When specifying the hardness required on an engineering drawing for a nitrided component, the engineer producing the drawing should state:
- The case depth required
- Hardness value required
- The method of hardness testing – micro or macro (Vickers, Knoop, Rockwell superficial)
- The hardness-test load value
- Cross transverse traverse or direct indenter load onto the immediate surface
When the case is being formed by the diffusion of nitrogen into the steel surface from a conventional process gas such as ammonia, there are generally three distinct areas of the formed case:
- The immediate surface is known as the compound layer simply because there are two metallurgical phases – gamma prime and epison – within that layer. It is more commonly known as the white layer because it will etch out as a white area when polished and etched with nital etch.
- The second part of the formed metallurgy is located immediately below the compound layer and is known as the diffusion zone. This is the area that the diffused nitrogen begins to react with the nitride-forming elements in the steel to form stable nitrides.
- The third area
is located immediately below the diffusion zone, which is known as the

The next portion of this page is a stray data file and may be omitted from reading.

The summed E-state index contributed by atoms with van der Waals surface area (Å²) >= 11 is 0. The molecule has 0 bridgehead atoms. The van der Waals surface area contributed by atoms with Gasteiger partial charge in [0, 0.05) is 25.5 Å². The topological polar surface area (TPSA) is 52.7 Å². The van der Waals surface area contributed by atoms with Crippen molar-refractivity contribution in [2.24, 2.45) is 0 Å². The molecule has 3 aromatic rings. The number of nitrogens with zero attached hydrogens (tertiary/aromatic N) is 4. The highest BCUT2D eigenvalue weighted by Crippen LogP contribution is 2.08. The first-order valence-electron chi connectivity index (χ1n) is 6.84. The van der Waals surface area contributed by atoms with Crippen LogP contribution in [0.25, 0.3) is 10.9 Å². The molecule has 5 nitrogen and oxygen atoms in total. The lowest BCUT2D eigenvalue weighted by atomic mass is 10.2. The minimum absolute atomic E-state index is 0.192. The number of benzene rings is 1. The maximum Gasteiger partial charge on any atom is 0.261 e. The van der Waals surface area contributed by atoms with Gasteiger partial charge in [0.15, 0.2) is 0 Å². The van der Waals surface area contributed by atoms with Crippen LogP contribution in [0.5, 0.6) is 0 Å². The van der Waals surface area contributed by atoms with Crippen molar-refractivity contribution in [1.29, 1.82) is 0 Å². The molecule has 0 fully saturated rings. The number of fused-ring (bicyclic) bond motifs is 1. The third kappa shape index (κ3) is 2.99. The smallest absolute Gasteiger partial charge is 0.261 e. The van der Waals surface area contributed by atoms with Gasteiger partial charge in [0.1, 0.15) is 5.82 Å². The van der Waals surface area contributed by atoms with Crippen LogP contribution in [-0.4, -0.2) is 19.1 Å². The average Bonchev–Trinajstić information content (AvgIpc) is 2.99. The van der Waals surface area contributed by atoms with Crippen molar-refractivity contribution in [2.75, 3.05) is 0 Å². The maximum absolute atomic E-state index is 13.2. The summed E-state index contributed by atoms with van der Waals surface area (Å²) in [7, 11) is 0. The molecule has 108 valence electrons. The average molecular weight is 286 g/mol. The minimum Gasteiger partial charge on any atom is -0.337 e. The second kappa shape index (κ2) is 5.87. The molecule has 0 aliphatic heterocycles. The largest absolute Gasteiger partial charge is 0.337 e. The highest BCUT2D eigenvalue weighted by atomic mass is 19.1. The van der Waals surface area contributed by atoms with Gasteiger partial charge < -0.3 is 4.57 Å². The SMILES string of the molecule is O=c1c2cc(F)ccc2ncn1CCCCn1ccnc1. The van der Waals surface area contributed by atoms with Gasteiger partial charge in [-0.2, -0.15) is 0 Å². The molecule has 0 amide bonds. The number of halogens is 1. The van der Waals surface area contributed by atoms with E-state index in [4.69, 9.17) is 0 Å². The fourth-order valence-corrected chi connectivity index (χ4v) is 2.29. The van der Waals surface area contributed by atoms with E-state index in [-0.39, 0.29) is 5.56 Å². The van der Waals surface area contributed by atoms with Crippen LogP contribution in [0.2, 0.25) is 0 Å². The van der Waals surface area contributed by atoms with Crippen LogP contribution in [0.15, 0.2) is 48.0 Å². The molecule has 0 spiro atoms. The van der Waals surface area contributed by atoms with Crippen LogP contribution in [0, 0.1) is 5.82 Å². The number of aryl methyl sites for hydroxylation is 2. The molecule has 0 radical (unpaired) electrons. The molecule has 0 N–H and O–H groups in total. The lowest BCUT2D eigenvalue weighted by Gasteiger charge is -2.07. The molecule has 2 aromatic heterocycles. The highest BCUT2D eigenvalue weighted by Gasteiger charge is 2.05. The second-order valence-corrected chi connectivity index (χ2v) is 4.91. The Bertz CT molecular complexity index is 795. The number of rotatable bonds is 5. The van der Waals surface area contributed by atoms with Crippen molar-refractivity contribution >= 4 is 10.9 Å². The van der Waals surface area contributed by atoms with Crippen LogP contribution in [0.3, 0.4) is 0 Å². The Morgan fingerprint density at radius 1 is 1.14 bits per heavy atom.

core material. The transition of the diffusion zone into the core is not a
definitive line of transition but a gradual reduction of the formed stable
nitrides into the core. The hardness of the core is what will give support
to the formed nitrided case. So, it is most important that the process
temperature does not exceed the pre-tempering temperature selection. It is
advisable to stay approximately 50
°F (35°C) below the pre-tempering temperature.
The control of the compound layer thickness will be by the process temperature selection, the time at that temperature and the process-gas decomposition ratios. The writer estimates that (on a plain-alloy, nitriding-type steel) the thickness of the compound layer is generally around 10% of the total formed case (from the surface hardness down to a depth of 500HV using a 200-gram micro-hardness load). Thus, the compound-layer actual thickness will be controlled by time and temperature.
Makeup of the Phases of the Compound Layer
The composition of the two phases – gamma prime and epsilon – is generally 50% of each of the two phases, based on a gas ratio of 1 part nitrogen and 2 parts hydrogen (ammonia) at a process temperature of 925°F (500°C).
However, if the gas ratios are changed (such as can be accomplished with the process of plasma nitriding, which uses molecular nitrogen and molecular hydrogen), then the phase ratio percentages can be changed as can the thickness of the compound layer.
There will be a continuation in part 3 of this presentation.